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Parents’ Drug, Alcohol Use Has Huge Influence on Children

Parents who use drugs and alcohol as means of relaxing or celebrating can have a strong influence on children and adolescents.

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Family time. Shutterstock

By Paul Gaita

05/23/14

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Informing children about the dangers of drug and alcohol use is a challenge that every parent must face, but recent studies have indicated that one of the best ways to impart that information to young people is to reduce one’s own daily intake.

By incorporating alcohol or drugs into social occasions or as part of one's daily relaxation can have a strong influence on children and adolescents. “If you had a tough day, talk about it, verbalize it. Take a hot shower. Turn on music and relax a little. Do not model alcohol use as a way to self-medicate,” said Stephen Wallace, director for the Center for Adolescent Research and Education at Susquehanna University.

Research conducted by scientists from Dartmouth College and Dartmouth Medical School in 2005 underscored the implications of parental cues about drug and alcohol use on young children. In the study, a group of 120 children, all ages two-to-six years old, participated in a game in which dolls and props were used to prepare a “night out” for adults. Each child was encouraged to select items from a miniature grocery story stocked with 73 different products, including beer, wine, and cigarettes.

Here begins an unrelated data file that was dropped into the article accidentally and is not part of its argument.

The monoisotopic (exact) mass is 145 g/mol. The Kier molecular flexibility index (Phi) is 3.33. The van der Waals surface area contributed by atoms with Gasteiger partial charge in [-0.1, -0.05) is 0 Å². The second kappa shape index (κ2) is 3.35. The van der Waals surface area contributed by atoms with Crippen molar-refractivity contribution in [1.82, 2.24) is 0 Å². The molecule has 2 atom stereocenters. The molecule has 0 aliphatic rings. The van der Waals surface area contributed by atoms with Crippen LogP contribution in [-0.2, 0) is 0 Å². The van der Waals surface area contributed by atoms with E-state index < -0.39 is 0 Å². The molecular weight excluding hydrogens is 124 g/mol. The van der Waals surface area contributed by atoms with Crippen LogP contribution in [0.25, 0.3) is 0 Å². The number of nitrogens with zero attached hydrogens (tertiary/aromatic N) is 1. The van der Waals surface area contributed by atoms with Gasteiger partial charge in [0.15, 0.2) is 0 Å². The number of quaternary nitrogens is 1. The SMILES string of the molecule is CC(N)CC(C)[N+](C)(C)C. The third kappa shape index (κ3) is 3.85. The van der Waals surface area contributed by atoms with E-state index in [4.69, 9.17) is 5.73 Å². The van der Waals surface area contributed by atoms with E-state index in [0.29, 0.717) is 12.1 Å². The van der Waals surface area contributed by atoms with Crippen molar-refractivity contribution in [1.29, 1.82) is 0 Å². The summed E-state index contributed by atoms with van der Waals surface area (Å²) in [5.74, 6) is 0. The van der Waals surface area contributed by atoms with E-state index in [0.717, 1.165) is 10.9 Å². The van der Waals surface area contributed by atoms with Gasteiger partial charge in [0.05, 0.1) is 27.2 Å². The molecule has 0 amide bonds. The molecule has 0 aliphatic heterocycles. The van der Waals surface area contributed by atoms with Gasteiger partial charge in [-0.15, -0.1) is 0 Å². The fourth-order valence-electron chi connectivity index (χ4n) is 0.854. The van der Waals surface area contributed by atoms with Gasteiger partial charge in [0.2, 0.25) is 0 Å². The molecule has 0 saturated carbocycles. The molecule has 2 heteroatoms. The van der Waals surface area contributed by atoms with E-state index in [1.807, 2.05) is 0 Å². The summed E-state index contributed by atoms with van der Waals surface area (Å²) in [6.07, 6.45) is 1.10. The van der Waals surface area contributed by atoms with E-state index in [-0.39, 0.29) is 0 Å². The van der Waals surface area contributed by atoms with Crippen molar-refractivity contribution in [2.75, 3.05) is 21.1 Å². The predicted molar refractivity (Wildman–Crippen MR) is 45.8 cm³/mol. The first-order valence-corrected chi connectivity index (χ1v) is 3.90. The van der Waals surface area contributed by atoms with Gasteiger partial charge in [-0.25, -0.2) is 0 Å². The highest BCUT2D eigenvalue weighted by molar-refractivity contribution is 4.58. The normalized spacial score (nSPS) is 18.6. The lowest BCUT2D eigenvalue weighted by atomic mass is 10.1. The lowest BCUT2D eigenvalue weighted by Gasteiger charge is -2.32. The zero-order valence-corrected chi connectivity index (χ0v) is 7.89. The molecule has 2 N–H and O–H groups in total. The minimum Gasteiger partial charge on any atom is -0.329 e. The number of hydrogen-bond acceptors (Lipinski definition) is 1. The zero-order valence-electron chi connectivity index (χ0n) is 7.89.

Of the 17 items or less bought by the children, alcohol was among the items chosen by 61 percent of the participants. The study also found that children whose parents drank alcohol on a monthly basis were more likely to include alcohol among their imaginary purchases at the store.

Studies have shown that the average age that children first experiment with marijuana is 14, while alcohol use can begin before the age of 12. Faced with such statistics, Wallace notes that it is crucial for parents to “engage early and often in honest dialogue and express parental expectations [about substance use].” It also remains imperative that parents reflect the core beliefs that they want their children to adopt.

“If parents don’t want their kids to [drink or use drugs], they shouldn’t be setting the example,” noted Dr. Joseph DiFranza  of the University of Massachusetts Medical School.

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